Tomorrow's forecast: doom.

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In Republican Civil War, Dark Forces Reign

Francis Wilkinson writes editorials on politics and U.S. domestic policy for Bloomberg View. He was executive editor of the Week. He was previously a national affairs writer for Rolling Stone, a communications consultant and a political media strategist.
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The Republican presidential debate last night revealed a party markedly different from the one that coalesced, however grudgingly, around Mitt Romney in 2012. The fractures are more numerous, and run deeper.

Senator Rand Paul wasn't isolated in calling the U.S. invasion of Iraq a mistake. Donald Trump and Ben Carson -- the party's two leaders in recent national polls -- unambiguously shared his assessment. Trump also repeated his intention to defy the party's most solemn fiscal pledge, calling for a soon-to-be-detailed tax increase on at least some wealthy Americans.

As the divisions between the party's business wing and its anti-government Tea Party wing have grown, the party has acquired a Janus complex, frequently facing two directions at once, sometimes more. (Trump doesn't represent a merger of the faces so much as a Picasso-like deconstruction.) The debate revealed how starkly different the respective views are.

"We're at a crossroads right now," said former Florida Governor Jeb Bush, speaking of his party. "Are we going to take the Reagan approach, the hopeful optimistic approach, the approach that says that, you come to our country legally, you pursue your dreams with a vengeance, you create opportunities for all of us? Or the Donald Trump approach? The approach that says that everything is bad, that everything is coming to an end?"

Bush declared, "I'm on the Reagan side of this."

He was joined in Reagan land, emphatically, by Ohio Governor John Kasich, who politely refused an explicit invitation to attack Hillary Clinton, touted his success "including people in the other party" and expressed his desire that "our people feel fulfilled in living in Western civilization."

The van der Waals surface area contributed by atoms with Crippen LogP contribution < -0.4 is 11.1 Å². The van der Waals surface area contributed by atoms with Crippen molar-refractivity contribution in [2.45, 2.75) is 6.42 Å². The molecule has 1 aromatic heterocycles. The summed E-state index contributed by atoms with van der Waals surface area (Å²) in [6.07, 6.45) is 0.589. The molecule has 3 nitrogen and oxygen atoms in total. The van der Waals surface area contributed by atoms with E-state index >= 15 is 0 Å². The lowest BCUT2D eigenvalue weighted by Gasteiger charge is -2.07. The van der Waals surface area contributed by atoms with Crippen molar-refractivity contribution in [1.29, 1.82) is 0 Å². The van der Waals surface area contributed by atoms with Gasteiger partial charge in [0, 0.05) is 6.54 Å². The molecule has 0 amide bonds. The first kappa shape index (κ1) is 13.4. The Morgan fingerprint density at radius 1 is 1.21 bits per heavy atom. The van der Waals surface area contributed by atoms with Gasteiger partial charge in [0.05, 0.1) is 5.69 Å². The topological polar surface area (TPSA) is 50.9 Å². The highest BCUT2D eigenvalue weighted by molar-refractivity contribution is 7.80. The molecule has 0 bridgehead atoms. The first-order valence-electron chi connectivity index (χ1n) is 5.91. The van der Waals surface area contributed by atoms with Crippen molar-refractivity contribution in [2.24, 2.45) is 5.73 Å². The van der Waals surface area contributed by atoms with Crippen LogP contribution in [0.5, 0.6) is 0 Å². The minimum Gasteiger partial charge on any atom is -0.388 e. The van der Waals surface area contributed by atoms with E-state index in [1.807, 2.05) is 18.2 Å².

Few of the other candidates seemed even to recognize the sunny side of the street where Bush and Kasich reside. They live instead in a world in which alien terrors compete with domestic horrors for daily domination, where the top Democratic candidate for president "believes in the systematic murder of children in the womb to preserve their body parts," as New Jersey Governor Chris Christie said. (So much for "including people in the other party.") 

Senator Ted Cruz called the White House "the world's leading financier of radical Islamic terrorism." Trump portrayed a swarm of illegal aliens and their criminal "gangs all over the place -- Chicago, Baltimore, no matter where you look."

Carly Fiorina said that three quarters of Americans believe their government is "corrupt," a percentage that will doubtless rise if Fiorina has any say. Former Arkansas Governor Mike Huckabee raged against the "criminalization" of Christianity in the U.S. and the "exaltation of the faith of everyone else out there who might be a Fort Hood shooter or a detainee at Gitmo."

As awful as life is in the U.S., it only gets worse abroad. No one likes us. Russian strongman Vladimir Putin pushes us around. The international nuclear agreement with Iran is "catastrophic" (Cruz) and threatens "the survival of Western civilization" (Huckabee). "These are extraordinarily dangerous times that we live in," said Florida Senator Marco Rubio. "On the first day in office, our president could very well confront a national security crisis."

The party out of power is entitled, even required, to paint a dire picture of current circumstance. But the dystopia portrayed by Cruz, Fiorina, Huckabee, Rubio and others is a world apart from the land where Bush and Kasich dwell. The question is which universe contains more Republican primary voters, and whether Bush or Kasich can pry Republicans away from the dark side and persuade them to give optimism a fleeting chance.

It's a tough sell. Polls show twice as many Americans believe the country is on the wrong track as believe it's on the right track. About 13 percent approve of the job Congress is doing. Median household income in the U.S. is stagnant and still well below its peak. According to a Pew survey in March, 55 percent of Americans say they break even or spend more than they earn each month, and one-third said their household has no savings. Gallup says half of Americans are very or somewhat worried that someone in their family will be a victim of terrorism. 

Many of these negative impulses are even more pronounced among conservatives. That leaves the so-called establishment candidates with a slightly more complex task than their anger-channeling competitors. Bush and Kasich must not only convince Republicans that they are superior candidates with the ability to win. They must convince them that their sunnier visions nonetheless represent an accurate portrait of the world conservative voters see. Trouble is, in many cases they don't.

This column does not necessarily reflect the opinion of the editorial board or Bloomberg LP and its owners.

To contact the author of this story:
Francis Wilkinson at fwilkinson1@bloomberg.net

To contact the editor responsible for this story:
Katy Roberts at kroberts29@bloomberg.net